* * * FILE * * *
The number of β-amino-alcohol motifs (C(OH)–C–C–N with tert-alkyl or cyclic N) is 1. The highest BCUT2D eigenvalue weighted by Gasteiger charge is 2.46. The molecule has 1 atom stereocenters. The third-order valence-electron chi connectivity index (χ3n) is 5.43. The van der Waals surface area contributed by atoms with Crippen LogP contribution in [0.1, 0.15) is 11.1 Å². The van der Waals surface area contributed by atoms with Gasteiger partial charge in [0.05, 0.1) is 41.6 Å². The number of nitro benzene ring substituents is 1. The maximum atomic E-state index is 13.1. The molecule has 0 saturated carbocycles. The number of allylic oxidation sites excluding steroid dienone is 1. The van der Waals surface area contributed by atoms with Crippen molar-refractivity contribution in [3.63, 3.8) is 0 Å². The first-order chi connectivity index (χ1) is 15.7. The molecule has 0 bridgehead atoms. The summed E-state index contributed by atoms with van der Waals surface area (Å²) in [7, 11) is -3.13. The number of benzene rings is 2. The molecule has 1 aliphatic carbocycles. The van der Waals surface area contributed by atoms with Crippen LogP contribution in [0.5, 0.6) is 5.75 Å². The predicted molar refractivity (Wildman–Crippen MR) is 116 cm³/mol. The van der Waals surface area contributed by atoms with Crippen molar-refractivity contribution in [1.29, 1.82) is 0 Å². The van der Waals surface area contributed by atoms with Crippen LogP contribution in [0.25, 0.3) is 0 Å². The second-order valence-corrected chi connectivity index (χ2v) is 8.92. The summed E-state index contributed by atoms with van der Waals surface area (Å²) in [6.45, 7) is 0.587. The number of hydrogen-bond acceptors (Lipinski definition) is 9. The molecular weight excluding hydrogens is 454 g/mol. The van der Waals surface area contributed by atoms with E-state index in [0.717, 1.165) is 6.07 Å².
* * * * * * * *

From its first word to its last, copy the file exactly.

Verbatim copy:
The number of β-amino-alcohol motifs (C(OH)–C–C–N with tert-alkyl or cyclic N) is 1. The highest BCUT2D eigenvalue weighted by Gasteiger charge is 2.46. The molecule has 1 atom stereocenters. The third-order valence-electron chi connectivity index (χ3n) is 5.43. The van der Waals surface area contributed by atoms with Crippen LogP contribution in [0.1, 0.15) is 11.1 Å². The van der Waals surface area contributed by atoms with Gasteiger partial charge in [0.05, 0.1) is 41.6 Å². The number of nitro benzene ring substituents is 1. The maximum atomic E-state index is 13.1. The molecule has 0 saturated carbocycles. The number of allylic oxidation sites excluding steroid dienone is 1. The van der Waals surface area contributed by atoms with Crippen molar-refractivity contribution in [3.63, 3.8) is 0 Å². The first-order chi connectivity index (χ1) is 15.7. The molecule has 0 bridgehead atoms. The summed E-state index contributed by atoms with van der Waals surface area (Å²) in [7, 11) is -3.13. The number of benzene rings is 2. The molecule has 1 aliphatic carbocycles. The van der Waals surface area contributed by atoms with Crippen LogP contribution in [0.5, 0.6) is 5.75 Å². The predicted molar refractivity (Wildman–Crippen MR) is 116 cm³/mol. The van der Waals surface area contributed by atoms with Crippen molar-refractivity contribution in [1.29, 1.82) is 0 Å². The van der Waals surface area contributed by atoms with Crippen LogP contribution in [0.25, 0.3) is 0 Å². The second-order valence-corrected chi connectivity index (χ2v) is 8.92. The summed E-state index contributed by atoms with van der Waals surface area (Å²) in [6.45, 7) is 0.587. The number of hydrogen-bond acceptors (Lipinski definition) is 9. The molecular weight excluding hydrogens is 454 g/mol. The van der Waals surface area contributed by atoms with E-state index in [0.717, 1.165) is 6.07 Å².